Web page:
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dc.contributor.authorWinder, Virginia L.
dc.contributor.authorGregory, Andrew J.
dc.contributor.authorMcNew, Lance B.
dc.contributor.authorSandercock, Brett K.
dc.date.accessioned2015-11-18T18:15:04Z
dc.date.available2015-11-18T18:15:04Z
dc.date.issued2015-05
dc.identifier.citationWinder, Virginia L., Andrew J. Gregory, Lance B. McNew, and Brett K. Sandercock. "Responses of male Greater Prairie-Chickens to wind energy development." The Condor 117, no. 2 (May 2015): 284-296. DOI:https://dx.doi.org/10.1650/CONDOR-14-98.1.en_US
dc.identifier.issn0010-5422
dc.identifier.urihttps://scholarworks.montana.edu/xmlui/handle/1/9380
dc.description.abstractRenewable energy resources have received increased attention because of impacts of fossil fuels on global climate change. In Kansas, USA, optimal sites for wind energy development often overlap with preferred habitats of the Greater Prairie-Chicken (Tympanuchus cupido), a lek-mating prairie grouse of conservation concern. We tested for potential effects of energy development on male Greater Prairie-Chickens in north-central Kansas. We captured males at 23 leks located 0.04 to 28 km from wind turbines during a 2-yr preconstruction period (2007–2008) and a 3-yr postconstruction period (2009–2011). First, we tested for effects of proximity to turbines, habitat, and lek size on annual probability of lek persistence and changes in male numbers. We predicted that energy development might result in behavioral avoidance of areas close to turbines, resulting in increased rates of lek abandonment and fewer males attending surviving leks. We found that distance to turbine had a negative effect on lek persistence for leks <8 km from turbines during the postconstruction period, supporting the 8-km buffer zone recommended by the U.S. Fish and Wildlife Service as an offset for wind energy projects. Additionally, lek persistence was positively related to number of males counted at a lek and with grassland cover surrounding the lek. Second, we tested for effects of wind energy development on male body mass. We predicted that degraded habitat conditions might result in decreased body mass for males attending leks near turbines during the postconstruction period. Male body mass was ~2% lower during the postconstruction period, but distance to turbine did not affect body mass. Additional study is needed to determine whether short-term effects of turbines on lek persistence influence population viability of Greater Prairie-Chickens.en_US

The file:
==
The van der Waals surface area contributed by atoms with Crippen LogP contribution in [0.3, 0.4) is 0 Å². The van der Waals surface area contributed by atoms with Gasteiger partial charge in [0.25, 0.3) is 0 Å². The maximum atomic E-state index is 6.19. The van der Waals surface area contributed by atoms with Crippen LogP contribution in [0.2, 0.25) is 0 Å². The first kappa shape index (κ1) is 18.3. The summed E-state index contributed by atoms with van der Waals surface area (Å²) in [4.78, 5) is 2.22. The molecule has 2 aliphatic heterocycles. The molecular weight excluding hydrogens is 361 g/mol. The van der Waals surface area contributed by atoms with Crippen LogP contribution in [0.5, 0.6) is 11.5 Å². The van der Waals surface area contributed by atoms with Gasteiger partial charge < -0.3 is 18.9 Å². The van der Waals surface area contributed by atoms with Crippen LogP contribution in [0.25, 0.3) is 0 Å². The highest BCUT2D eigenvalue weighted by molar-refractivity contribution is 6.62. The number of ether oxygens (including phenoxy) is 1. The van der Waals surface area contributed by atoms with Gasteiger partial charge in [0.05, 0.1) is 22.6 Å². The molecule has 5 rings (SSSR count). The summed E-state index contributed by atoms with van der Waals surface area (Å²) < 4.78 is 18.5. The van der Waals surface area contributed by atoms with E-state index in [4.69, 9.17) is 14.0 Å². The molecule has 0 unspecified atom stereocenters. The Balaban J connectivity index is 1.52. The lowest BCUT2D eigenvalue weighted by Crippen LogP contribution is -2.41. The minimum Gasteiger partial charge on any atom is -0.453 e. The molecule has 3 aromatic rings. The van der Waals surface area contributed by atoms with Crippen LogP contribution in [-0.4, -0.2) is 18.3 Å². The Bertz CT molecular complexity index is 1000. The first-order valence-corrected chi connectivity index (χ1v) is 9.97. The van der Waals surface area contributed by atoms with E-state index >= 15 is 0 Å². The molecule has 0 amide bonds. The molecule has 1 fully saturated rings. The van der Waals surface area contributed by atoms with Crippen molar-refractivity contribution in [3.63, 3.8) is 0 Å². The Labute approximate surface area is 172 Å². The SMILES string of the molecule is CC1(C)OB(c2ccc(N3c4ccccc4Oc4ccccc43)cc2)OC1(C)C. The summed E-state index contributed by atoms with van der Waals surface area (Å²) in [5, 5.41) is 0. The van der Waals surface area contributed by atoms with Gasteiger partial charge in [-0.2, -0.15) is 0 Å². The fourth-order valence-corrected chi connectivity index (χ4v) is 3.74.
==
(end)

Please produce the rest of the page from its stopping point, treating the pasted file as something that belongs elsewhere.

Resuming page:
dc.description.sponsorshipDepartment of Energy; National Renewable Energies Laboratory; U.S. Fish and Wildlife Service; Kansas Department of Wildlife, Parks, and Tourism; Kansas Cooperative Fish and Wildlife Research Unit; National Fish and Wildlife Foundation; Kansas and Oklahomaen_US
dc.titleResponses of male Greater Prairie-Chickens to wind energy developmenten_US
dc.typeArticleen_US
mus.citation.extentfirstpage284en_US
mus.citation.extentlastpage296en_US
mus.citation.issue2en_US
mus.citation.journaltitleCondoren_US
mus.citation.volume117en_US
mus.identifier.categoryLife Sciences & Earth Sciencesen_US
mus.identifier.doi10.1650/CONDOR-14-98.1en_US
mus.relation.collegeCollege of Agricultureen_US
mus.relation.departmentAnimal & Range Sciences.en_US
mus.relation.universityMontana State University - Bozemanen_US
mus.data.thumbpage4en_US


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